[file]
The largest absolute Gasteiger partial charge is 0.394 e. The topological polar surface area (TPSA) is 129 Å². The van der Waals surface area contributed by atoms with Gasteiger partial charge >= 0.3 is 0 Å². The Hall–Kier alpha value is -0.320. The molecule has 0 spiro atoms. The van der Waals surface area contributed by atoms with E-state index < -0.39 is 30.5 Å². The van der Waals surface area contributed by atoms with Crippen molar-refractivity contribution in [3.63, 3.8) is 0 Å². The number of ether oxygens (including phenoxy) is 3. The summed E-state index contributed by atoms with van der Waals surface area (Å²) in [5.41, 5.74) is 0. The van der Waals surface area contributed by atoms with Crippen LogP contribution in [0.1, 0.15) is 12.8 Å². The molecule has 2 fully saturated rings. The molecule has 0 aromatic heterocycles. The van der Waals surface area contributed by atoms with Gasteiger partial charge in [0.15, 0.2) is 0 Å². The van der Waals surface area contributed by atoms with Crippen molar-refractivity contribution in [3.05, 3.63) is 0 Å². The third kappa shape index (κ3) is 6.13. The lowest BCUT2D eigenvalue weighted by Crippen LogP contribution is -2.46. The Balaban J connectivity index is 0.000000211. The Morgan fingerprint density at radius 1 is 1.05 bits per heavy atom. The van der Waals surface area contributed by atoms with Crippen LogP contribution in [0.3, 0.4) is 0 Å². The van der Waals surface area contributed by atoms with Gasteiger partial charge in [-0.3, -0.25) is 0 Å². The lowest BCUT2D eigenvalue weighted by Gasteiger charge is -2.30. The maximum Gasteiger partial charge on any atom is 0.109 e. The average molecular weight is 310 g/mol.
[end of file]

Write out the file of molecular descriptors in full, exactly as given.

The largest absolute Gasteiger partial charge is 0.394 e. The topological polar surface area (TPSA) is 129 Å². The van der Waals surface area contributed by atoms with Gasteiger partial charge >= 0.3 is 0 Å². The Hall–Kier alpha value is -0.320. The molecule has 0 spiro atoms. The van der Waals surface area contributed by atoms with E-state index < -0.39 is 30.5 Å². The van der Waals surface area contributed by atoms with Crippen molar-refractivity contribution in [3.63, 3.8) is 0 Å². The number of ether oxygens (including phenoxy) is 3. The summed E-state index contributed by atoms with van der Waals surface area (Å²) in [5.41, 5.74) is 0. The van der Waals surface area contributed by atoms with Crippen LogP contribution in [0.1, 0.15) is 12.8 Å². The molecule has 2 fully saturated rings. The molecule has 0 aromatic heterocycles. The van der Waals surface area contributed by atoms with Gasteiger partial charge in [0.15, 0.2) is 0 Å². The van der Waals surface area contributed by atoms with Crippen molar-refractivity contribution in [3.05, 3.63) is 0 Å². The third kappa shape index (κ3) is 6.13. The lowest BCUT2D eigenvalue weighted by Crippen LogP contribution is -2.46. The Balaban J connectivity index is 0.000000211. The Morgan fingerprint density at radius 1 is 1.05 bits per heavy atom. The van der Waals surface area contributed by atoms with Crippen LogP contribution in [0.3, 0.4) is 0 Å². The van der Waals surface area contributed by atoms with Gasteiger partial charge in [-0.3, -0.25) is 0 Å². The lowest BCUT2D eigenvalue weighted by Gasteiger charge is -2.30. The maximum Gasteiger partial charge on any atom is 0.109 e. The average molecular weight is 310 g/mol.